Senators Brown and Scott explained that based on “de minimis” rule, packages under $800 in valuation are exempted from US duties, taxes and fees and allowed to enter the country with little to no inspections.

The senators argue the loophole has led to a surge in the number of packages arriving in the US to more than three million per day. They are now calling for urgent action to prevent the “unfair competition and exploitation” of US manufacturers.

In a letter sent to the Biden administration, the senators allege that foreign competitors split large shipments into many small packages in order to cheat the rules and evade the duties they owe, gaining an unfair competitive advantage over American businesses.

The senators claim ‘de minimis’ shipments often include counterfeit products and items made with slave labour.

The senators said: “The Chinese Communist Party (CCP) — one of the worst trade and human rights abusers — directly benefits from duty-free access to the US market for shipments valued under $800. This generous gift comes with no rule of origin requirements, reciprocal market access or labour or environmental standards. Simply put, the CCP and others utilising ‘de minimis’ can get rich while getting away with a host of trade infractions that undermine US manufacturing, harm American workers and expedite the flow of fentanyl and other harmful goods into our communities.”

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They warned that the situation has reached a tipping point where vast sections of American manufacturing and retail are at stake if the ‘de minimis’ loophole is not immediately addressed — including a large portion of US textile production and employment.

Key priorities in addressing the ‘de minimis’ loophole

The senators called on the Biden adminstration to address three priorities in order to address alleged abuse of the Section 321 ruling:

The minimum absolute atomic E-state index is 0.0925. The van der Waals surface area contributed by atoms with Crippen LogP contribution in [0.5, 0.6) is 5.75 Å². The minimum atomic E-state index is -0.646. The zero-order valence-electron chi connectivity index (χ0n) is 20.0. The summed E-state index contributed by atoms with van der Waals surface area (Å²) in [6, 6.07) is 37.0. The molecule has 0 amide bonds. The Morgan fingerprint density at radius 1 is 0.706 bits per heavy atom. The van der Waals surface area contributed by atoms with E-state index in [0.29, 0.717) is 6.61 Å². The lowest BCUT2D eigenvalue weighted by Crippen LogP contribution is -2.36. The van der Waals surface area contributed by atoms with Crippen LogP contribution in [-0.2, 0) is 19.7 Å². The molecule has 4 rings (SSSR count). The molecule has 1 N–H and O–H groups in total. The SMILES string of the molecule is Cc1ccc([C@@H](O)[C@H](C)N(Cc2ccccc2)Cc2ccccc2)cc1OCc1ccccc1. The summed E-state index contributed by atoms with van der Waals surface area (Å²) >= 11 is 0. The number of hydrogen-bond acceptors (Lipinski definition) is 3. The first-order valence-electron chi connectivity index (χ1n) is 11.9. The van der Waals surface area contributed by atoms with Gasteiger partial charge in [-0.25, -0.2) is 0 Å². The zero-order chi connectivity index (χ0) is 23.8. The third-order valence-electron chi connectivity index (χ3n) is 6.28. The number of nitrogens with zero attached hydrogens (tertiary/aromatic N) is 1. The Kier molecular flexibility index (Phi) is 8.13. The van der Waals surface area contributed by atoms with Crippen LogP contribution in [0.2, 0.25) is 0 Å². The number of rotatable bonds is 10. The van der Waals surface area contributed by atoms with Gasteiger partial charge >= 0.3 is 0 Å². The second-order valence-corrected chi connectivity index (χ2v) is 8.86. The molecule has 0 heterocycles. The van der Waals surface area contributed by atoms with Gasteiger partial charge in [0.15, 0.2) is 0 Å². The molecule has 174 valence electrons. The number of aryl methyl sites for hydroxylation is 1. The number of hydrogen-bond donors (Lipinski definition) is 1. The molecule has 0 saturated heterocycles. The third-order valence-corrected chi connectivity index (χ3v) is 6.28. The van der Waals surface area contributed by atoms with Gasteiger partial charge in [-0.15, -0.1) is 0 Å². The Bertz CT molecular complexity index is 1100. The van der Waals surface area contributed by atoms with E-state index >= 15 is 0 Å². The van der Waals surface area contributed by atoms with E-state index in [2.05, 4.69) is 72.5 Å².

• End the abuse of the ‘de minimis’ loophole by ensuring the application of the same Importer of Record and Entry Summary requirements for Section 321 shipments that already exist for other informal entry imports;
  • Ensure accurate shipment reporting by directing the US Treasury, per section 321(b), to ensure ‘de minimis’ is not being used by commercial operators to avoid paying duties; and
  • Protect domestic industries and ensure the proper application of the law by excluding from ‘de minimis’ goods that are subject to partner government ggencies import notification requirements, Section 301 and Section 232 penalty tariffs, and UFLPA import restrictions, as well as products in sectors designated as priority trade Issues by Congress.

The letter also noted that the Biden government can address the ‘de minimis’ exception through executive action, by issuing an executive order or new rules, in accordance with existing laws and regulations.

According to the senators, these actions can align with customs regulations, empowering Customs and Border Protection to deny ‘de minimis’ treatment and require a formal entry for law enforcement or revenue protection purposes.

Kim Glas, president and CEO of the National Council of Textile Organisations (NCTO) exclusively told Just Style: “The Section 321 ‘de minimis’ mechanism allows nearly 3 million imported packages a day into the US market duty-free and virtually uninspected by US Customs and Border Protection. It is a black box of little information that is facilitating tainted and dangerous products, products made with forced labour, and illicit drugs such as fentanyl into our homes at the click of a button.

“Today, in the e-commerce superhighway of ordering, this provision has exploded and grown to 1 billion packages a year, effectively handing a free trade agreement to China and the rest of the world. The impact on the US textile industry has been devastating. The industry has closed ten plants in the past four months, in part due to the unfettered flow of imports coming in through the ‘de minimis’ loophole, which is undermining our industry and workforce.”

Glas echoed the same point of view as the senators, pointing out that the administration has existing executive authorities to close this loophole today. She continued: “It must decouple ‘de minimis’ from all e-commerce shipments immediately to protect our citizens from dangerous products and to preserve and grow a vital domestic manufacturing supply chain.”

Recently, the NCTO urged the Department of Homeland Security to step up its enforcement of the Uyghur Forced Labor Prevention Act and the ‘de minimis’ loophole saying it is destroying US apparel manufacturing.